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Case classes are regular classes that are immutable by default. Immutability helps us in writing classes without worrying about or keeping track of where and when things are mutated. This, in turn, helps in writing code which does not act weird.
Case classes can be pattern matched. Pattern matching simplifies the branching logic and helps in writing more readable code.
For case classes, the compiler automatically generates the hashcode and equals method, hence less code.
It is recommended to use case classes as they help in writing more expressive and maintainable code
Let's understand case classes and pattern matching with a demo. We've provided sample code on CloudxLab GitHub repository. Clone the repository if you haven't else update it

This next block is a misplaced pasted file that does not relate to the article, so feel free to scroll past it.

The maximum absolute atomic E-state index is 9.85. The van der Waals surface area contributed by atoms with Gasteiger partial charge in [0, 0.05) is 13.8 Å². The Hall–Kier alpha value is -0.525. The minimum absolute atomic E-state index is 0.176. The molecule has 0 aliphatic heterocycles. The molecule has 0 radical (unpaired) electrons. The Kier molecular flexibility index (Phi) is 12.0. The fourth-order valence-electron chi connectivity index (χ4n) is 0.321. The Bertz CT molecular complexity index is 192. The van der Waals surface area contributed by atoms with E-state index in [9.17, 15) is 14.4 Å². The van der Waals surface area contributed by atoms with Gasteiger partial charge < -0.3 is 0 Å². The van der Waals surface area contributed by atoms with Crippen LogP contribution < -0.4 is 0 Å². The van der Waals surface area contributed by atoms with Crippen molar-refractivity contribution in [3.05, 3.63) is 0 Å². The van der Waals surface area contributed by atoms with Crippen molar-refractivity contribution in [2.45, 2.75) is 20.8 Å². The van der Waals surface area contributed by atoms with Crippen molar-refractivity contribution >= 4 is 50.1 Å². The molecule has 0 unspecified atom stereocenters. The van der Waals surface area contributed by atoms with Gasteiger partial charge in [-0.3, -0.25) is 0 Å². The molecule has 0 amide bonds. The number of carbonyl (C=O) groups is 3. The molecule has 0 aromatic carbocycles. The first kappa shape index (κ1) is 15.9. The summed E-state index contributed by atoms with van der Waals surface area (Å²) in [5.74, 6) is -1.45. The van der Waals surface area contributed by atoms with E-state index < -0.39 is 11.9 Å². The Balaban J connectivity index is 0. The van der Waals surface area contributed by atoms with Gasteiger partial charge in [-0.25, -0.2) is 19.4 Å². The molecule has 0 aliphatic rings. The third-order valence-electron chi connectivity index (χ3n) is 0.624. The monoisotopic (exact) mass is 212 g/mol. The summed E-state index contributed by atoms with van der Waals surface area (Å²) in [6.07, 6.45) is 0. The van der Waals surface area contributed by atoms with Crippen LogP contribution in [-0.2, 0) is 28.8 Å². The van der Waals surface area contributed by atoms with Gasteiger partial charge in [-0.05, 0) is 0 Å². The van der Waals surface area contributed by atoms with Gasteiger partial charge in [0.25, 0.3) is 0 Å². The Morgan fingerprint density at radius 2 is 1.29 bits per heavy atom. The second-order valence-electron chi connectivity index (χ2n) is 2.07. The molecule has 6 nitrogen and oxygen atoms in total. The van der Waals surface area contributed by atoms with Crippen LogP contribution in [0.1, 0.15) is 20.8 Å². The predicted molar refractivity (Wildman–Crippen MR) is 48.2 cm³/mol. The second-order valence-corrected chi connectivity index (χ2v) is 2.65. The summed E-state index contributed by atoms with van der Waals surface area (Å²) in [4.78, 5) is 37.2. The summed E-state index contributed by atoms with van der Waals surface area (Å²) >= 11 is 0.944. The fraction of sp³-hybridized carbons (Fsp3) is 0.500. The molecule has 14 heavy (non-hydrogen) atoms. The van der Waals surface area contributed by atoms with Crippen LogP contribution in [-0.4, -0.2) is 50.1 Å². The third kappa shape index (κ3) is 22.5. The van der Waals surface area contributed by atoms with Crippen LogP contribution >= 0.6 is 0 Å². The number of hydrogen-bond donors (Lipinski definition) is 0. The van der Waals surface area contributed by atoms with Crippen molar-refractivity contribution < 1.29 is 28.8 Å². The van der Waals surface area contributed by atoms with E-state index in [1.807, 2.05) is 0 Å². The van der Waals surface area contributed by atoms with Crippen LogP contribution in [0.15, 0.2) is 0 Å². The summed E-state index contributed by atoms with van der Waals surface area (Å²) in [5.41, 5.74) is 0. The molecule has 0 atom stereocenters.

Now go to the case_classes directory and open case_class.scala file. We have defined two case classes Email and SMS. Note that we define a case class using "case" keyword. Both SMS and Email case classes extend the notification class which is an abstract class.
We've created two instances of the SMS class with same parameters. We can compare them with == operator. Run the file and as you can see that the two instances are equal.
Let's understand pattern matching with an example. Open pattern_matching.scala. Here we've defined a function showNotification which takes Notification class instance as an argument and its return type is a string. Here, we're matching notification instance with the case class. As we are passing the instance of SMS class to this function, it will match the case SMS and return the corresponding string. Let's run the file and as you can see "You got an SMS from number 12345 Message: Hello" is printed on the screen.
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